The storage of CO2 is controlled by a variety of parameters. While it is impossible to quantify or predict their distribution across the inter-well space their accurate measurement in known points (wells and core) are obviously beneficial for making more accurate forecasts. While all the requirements for storage characterization are stated clearly in guiding documents (as in ISO 27914 or DNV RP-J203) and national regulations and codes the specifics as to how to approach lab studies are not included. Therefore, in order to ensure the safety and operational capability of a CO2 storage project a part of lab studies design is proposed with corresponding results and their interpretation. Since the main goal of these projects is to reduce greenhouse gases emission to alleviate climate change and consequently they are bound to be verified across the world an attempt to come to universally accepted approach seems justified and necessary.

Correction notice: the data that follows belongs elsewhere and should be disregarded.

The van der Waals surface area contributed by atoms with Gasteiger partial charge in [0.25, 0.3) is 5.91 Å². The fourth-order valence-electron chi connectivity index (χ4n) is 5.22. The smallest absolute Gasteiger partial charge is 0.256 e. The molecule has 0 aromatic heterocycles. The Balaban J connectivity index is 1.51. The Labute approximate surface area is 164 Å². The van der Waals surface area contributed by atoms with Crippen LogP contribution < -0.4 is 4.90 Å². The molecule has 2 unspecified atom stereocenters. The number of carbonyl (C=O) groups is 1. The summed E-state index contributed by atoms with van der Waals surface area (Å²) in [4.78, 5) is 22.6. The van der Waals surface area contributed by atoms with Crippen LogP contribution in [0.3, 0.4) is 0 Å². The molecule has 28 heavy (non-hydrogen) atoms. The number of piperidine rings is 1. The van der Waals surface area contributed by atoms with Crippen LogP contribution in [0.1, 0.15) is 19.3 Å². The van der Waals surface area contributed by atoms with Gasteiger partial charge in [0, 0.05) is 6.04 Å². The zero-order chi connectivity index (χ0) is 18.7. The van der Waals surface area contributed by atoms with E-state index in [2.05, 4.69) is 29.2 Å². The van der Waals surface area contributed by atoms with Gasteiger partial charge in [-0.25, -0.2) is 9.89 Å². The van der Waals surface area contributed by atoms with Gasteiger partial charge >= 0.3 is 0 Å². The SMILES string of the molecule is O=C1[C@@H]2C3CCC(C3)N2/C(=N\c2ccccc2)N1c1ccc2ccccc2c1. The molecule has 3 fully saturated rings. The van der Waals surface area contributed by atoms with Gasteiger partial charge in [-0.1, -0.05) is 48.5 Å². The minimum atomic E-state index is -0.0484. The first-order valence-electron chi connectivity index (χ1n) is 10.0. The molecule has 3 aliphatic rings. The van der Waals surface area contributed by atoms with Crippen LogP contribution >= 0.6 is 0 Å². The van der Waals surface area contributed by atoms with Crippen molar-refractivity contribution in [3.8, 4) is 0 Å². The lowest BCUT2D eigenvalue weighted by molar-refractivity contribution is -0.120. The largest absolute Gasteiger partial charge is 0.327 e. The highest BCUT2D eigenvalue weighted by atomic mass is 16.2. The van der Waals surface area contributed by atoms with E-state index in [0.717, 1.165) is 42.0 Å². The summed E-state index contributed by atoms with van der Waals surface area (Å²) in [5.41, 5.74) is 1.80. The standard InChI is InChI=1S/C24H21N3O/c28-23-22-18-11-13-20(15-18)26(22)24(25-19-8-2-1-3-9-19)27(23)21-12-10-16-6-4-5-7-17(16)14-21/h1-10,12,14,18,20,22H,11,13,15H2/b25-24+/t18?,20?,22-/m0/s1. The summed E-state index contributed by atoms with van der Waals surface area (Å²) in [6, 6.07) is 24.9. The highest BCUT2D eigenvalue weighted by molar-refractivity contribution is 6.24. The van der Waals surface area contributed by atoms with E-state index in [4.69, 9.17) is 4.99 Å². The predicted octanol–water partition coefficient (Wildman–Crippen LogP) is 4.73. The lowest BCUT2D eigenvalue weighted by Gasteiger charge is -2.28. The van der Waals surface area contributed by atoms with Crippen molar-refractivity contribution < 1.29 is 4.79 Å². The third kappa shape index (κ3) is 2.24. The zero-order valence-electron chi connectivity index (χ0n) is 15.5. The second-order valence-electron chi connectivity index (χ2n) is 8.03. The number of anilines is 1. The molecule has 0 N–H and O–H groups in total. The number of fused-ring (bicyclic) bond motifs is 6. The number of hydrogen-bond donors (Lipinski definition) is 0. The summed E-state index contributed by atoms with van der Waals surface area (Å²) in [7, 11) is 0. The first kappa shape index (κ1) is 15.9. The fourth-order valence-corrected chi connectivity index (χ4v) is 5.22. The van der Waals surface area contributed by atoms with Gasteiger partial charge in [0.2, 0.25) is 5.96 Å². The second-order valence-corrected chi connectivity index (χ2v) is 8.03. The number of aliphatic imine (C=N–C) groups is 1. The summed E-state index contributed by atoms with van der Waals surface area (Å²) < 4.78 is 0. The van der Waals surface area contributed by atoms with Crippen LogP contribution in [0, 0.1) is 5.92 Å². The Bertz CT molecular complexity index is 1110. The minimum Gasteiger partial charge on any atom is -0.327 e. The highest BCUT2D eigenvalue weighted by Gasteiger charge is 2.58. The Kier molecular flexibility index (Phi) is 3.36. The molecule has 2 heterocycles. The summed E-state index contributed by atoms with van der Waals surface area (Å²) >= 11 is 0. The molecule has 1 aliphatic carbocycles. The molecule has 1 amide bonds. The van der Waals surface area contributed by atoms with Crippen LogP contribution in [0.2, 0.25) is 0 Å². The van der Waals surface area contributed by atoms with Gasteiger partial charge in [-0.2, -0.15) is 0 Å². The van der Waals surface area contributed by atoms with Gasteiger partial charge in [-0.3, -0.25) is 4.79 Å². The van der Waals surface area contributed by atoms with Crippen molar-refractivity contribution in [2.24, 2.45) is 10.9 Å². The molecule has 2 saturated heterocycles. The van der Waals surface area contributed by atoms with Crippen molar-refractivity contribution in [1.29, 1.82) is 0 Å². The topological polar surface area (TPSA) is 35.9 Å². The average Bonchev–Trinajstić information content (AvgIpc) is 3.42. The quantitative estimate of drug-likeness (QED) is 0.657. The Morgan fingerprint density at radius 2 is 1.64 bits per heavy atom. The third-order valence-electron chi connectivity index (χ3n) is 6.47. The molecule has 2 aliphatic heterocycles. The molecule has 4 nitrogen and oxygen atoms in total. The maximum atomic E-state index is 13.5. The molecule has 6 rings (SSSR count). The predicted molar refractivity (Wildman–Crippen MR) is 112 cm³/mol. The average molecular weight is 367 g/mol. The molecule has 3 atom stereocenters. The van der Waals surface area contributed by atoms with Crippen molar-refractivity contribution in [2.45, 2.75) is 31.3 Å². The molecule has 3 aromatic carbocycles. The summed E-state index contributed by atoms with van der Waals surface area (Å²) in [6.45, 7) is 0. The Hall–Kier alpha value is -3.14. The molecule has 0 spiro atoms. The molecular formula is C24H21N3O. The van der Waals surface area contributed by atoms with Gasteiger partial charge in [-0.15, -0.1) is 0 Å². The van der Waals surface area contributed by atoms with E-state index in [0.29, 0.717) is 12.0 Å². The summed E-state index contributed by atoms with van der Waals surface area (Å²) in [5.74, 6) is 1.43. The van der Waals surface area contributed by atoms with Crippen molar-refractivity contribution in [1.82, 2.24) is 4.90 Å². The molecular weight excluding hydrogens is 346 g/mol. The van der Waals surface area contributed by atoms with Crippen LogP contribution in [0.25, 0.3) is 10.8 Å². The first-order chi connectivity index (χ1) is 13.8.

CO2 storage is influenced by various parameters, which are difficult to quantify or predict in the inter-well space. However, their precise measurement in known locations (such as wells and core samples) can enhance the accuracy of storage forecasts. Although the general requirements for storage characterization are clearly defined in guidance documents (e.g., ISO 27914 or DNV RP-J203) and national regulations and standards, the specific methods for conducting laboratory studies are not specified. Therefore, this paper proposes a partial design of laboratory studies for a CO2 storage project, along with the results and their interpretation. The main objective of these projects is to mitigate climate change by reducing greenhouse gas emissions, which requires global verification. Hence, developing a universally accepted approach is both reasonable and necessary.

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